in cache if it is small enough to fit. DGEMV reaches this peak when n = 160, but drops
when n is about 256 or larger because of cache effects (637 MFlops for n = 500, and 597
MFlops when n = 1000, for example). This range of performance is comparable to the sparse
Cholesky update/downdate, because L itself is normally too large to fit into cache. The n-
by-k workspace W for the update/downdate will typically be too large to fit into cache.
The peak performance of the rank-8 update is 1349, which is 2.3 times the performance of
the dense matrix-vector multiply for large n. This is very close to the expected ratio of
2.56. The entries in the matrix L are read and written just once by our method. Additional
performance can only be obtained by an algorithm that keeps more of W in cache than our
method does.

5.2 Dynamic supernodal solve
In this experiment, we compare four different methods for solving LX = B, where B is an
n-by-k matrix and L is lower triangular with a non-unit diagonal.

1. a simple method in CSparse (cs_lsolve) that solves Lx = b with a single right-hand
side (k = 1),

2. a non-supernodal method, but with loop-unrolling and the ability to handle multiple
right-hand sides,

3. the dynamic supernodal method, which is the same as (2) except that it detects and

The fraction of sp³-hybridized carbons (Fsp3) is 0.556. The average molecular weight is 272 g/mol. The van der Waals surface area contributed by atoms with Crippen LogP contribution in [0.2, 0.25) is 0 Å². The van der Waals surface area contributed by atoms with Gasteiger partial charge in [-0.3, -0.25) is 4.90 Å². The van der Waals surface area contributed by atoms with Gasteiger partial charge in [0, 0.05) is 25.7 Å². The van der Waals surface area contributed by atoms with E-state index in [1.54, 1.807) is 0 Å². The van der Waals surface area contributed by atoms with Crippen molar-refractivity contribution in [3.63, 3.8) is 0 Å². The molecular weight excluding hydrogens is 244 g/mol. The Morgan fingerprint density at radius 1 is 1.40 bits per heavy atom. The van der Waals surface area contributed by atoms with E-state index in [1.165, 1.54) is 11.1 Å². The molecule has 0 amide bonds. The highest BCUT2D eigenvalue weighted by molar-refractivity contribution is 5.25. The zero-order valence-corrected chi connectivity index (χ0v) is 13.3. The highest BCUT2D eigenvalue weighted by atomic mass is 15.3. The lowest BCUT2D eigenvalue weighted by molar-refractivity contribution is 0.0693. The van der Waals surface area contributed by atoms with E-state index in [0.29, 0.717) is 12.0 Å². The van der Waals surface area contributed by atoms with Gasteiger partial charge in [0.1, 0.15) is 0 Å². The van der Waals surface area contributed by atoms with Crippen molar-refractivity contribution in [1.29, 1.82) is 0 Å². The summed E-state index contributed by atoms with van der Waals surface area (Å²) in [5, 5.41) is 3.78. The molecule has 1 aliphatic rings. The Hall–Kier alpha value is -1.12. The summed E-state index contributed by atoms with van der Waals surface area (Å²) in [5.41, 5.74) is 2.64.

exploits dynamic supernodes, and

4. a conventional supernodal method, using DTRSV and DGEMV for one right-hand side
and DTRSM and DGEMM for multiple right-hand sides.

The last two methods are in CHOLMOD. Method (2) is the same as (3) except that the
dynamic supernode detection in (3) was disabled. The ND/ND3K matrix was used, with
the same ordering as discussed in the previous section. For this matrix, CSparse obtains a
performance of 421 Mflops when solving Lx = b. The results for the other three methods
are shown below, for various values of k. The performance for k > 32 is essentially the same
for k = 32 for all three methods.




































The dynamic supernodal method is nearly twice as fast
and conventional BLAS-based supernodal method for k =
about 50' faster than the non-supernodal method. This


the non-supernodal method
For other values of k, it is
the same speedup obtained


by the dynamic update/downdate method discussed in the previous section. The dynamic
solver is slower than the BLAS-based supernodal solver only for k > 7. For k > 32 the
BLAS-based solver is about SI' faster than the dynamic supernodal solver.
These results are significant in applications such as the LP Dual Active Set Algorithm
that require 1n, I iv solutions to triangular systems. For many linear programming problems,
the update/downdate and triangular solve time dominate the time required by the initial
Cholesky factorization.


6 Summary

We have shown how dynamic supernodes can be exploited to obtain efficient methods for up-
dating or downdating a sparse Cholesky factorization and for solving the resulting triangular
systems. The methods are faster than both the non-supernodal methods and conventional
supernodal methods, except when solving a lower triangular system with 8 or more simulta-
neous right-hand sides. The CHOLMOD package that includes these methods is described
in a companion paper, [5].


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32 0.825 979 0.605 1335 0.340 2376